Best wishes as you work through this situation.

Follow Up: Thank you so much for your reply! Oh, I think I didn’t make in clear in my previous e-mail, the comments I receive at work are clearly related to what the male supervisor in my e-mail said about me. He made a number of disparaging remarks about my rejection of him being based on me having a supposed “problem” with men and sex! Nobody will admit what he actually said, I overheard numerous comments both when I worked there before and when I returned, and a number of employees close to him have made comments that were completely off the wall, unless you already knew about that bit of gossip. Although I know this, it’s pretty tough to prove. Even in comments I heard him say regarding me he was careful not to say my name. I know this is happening, I know he has spread malicious gossip about me, I know it’s because I stood up for myself and confronted him about the harassment and insisted he stop. Proving it is another story.

I generally get along with my coworkers. I always have before this, and I always do when this guy is otherwise occupied and stops talking about me! Since this last time, I had to work with him; however, it seems like everyone is either hostile towards me, or sympathetic, but distant. I didn’t get HR involved about the actual harassment, how would I go about it now? I’m looking for another job, but there’s practically no where I can go where I won’t be working with someone, at least a few people, who I have also worked with here (collections has a high turnover rate) Is there anyway to effectively stop this guy’s gossip from following me? I know I’m asking the impossible! Am I going to HAVE to get a lawyer to get this mess about nothing straightened out? I just wanted to clarify.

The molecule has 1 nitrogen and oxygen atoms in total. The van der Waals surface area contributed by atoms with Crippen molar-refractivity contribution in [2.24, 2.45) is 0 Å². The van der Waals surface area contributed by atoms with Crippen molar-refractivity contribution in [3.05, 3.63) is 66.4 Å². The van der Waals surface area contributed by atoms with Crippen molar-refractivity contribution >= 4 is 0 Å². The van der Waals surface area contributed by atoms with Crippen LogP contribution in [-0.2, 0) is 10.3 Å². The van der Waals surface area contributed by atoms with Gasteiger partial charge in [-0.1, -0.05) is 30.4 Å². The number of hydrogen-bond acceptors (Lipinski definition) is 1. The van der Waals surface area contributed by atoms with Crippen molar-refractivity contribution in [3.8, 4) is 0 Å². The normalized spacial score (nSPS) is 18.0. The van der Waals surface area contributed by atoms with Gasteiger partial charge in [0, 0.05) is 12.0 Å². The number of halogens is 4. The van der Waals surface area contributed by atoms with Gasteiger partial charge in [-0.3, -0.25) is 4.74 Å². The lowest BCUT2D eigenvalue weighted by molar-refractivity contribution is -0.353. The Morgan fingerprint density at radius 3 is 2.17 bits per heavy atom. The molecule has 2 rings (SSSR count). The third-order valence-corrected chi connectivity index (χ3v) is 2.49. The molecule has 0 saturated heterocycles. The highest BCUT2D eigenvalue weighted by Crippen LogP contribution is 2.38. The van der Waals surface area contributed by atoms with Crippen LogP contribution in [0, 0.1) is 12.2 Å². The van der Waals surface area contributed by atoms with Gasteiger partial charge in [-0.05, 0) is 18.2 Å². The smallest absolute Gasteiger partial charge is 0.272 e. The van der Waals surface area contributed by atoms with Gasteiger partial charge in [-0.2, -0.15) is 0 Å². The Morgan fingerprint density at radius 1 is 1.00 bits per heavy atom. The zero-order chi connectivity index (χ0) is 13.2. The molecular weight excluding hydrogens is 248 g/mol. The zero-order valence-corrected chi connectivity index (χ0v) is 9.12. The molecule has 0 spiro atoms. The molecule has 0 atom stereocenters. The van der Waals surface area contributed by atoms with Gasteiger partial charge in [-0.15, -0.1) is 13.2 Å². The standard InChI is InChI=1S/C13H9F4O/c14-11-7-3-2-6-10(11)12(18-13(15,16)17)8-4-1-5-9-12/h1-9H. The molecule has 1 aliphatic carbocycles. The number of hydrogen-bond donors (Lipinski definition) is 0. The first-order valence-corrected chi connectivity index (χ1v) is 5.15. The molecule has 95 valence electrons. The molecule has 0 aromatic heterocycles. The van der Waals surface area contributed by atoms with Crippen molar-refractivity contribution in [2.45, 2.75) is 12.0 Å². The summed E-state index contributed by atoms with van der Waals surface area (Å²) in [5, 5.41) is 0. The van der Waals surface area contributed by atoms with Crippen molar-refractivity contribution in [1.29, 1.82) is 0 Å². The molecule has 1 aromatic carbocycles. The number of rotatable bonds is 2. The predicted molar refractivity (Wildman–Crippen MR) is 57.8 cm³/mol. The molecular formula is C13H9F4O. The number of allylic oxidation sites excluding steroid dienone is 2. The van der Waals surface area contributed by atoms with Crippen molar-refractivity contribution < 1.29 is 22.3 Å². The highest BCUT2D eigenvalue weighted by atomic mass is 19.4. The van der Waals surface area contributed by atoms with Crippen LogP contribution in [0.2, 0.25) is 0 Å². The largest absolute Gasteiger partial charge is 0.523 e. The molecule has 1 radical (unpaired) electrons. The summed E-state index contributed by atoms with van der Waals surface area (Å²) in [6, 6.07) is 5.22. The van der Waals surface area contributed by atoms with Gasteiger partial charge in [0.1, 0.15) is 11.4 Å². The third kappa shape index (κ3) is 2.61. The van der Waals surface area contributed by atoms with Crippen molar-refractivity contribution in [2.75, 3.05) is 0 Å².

Thanks for the advice.

I certainly hope you will be able to find a resolution for your work situation. I think a major component that is required is to get the truth out in the open through an investigation by HR or others who are responsible for your workplace and for ensuring that no liability situation occurs.

If that does not seem to disclose the truth and find a resolution, then you certainly should seek legal advice. You don’t need an attorney to ask for an investigation. You don’t need an attorney to file an EEO complaint. The reason I often suggest an attorney in cases like these is that sometimes an attorney can listen and recognize key elements that you may not realize are significant. I always prefer to try to resolve things at the lowest level, since that makes for the most positive situation AFTER the complaint is handled. But, sometimes the employee has to start in a determined way, at a different level.

If you go to HR–or to an attorney–take a letter that outlines your concerns in chronological order, starting with the times you refused to date the other employee. Acknowledge that you did not complain at the time. Clarify that what you are complaining about NOW, is the unpleasantness and negative environment you feel as a result of that incident. When you get to your current situation list the from and to dates and list the behavior you can prove. If you cannot prove it, describe specifically why you think it. For example, rather than making a general statement that so and so said something that implied such and such, quote the person: “About this date, so and so said, ‘Quote, quote, quote.’ This statement would have required that he know about such and such.”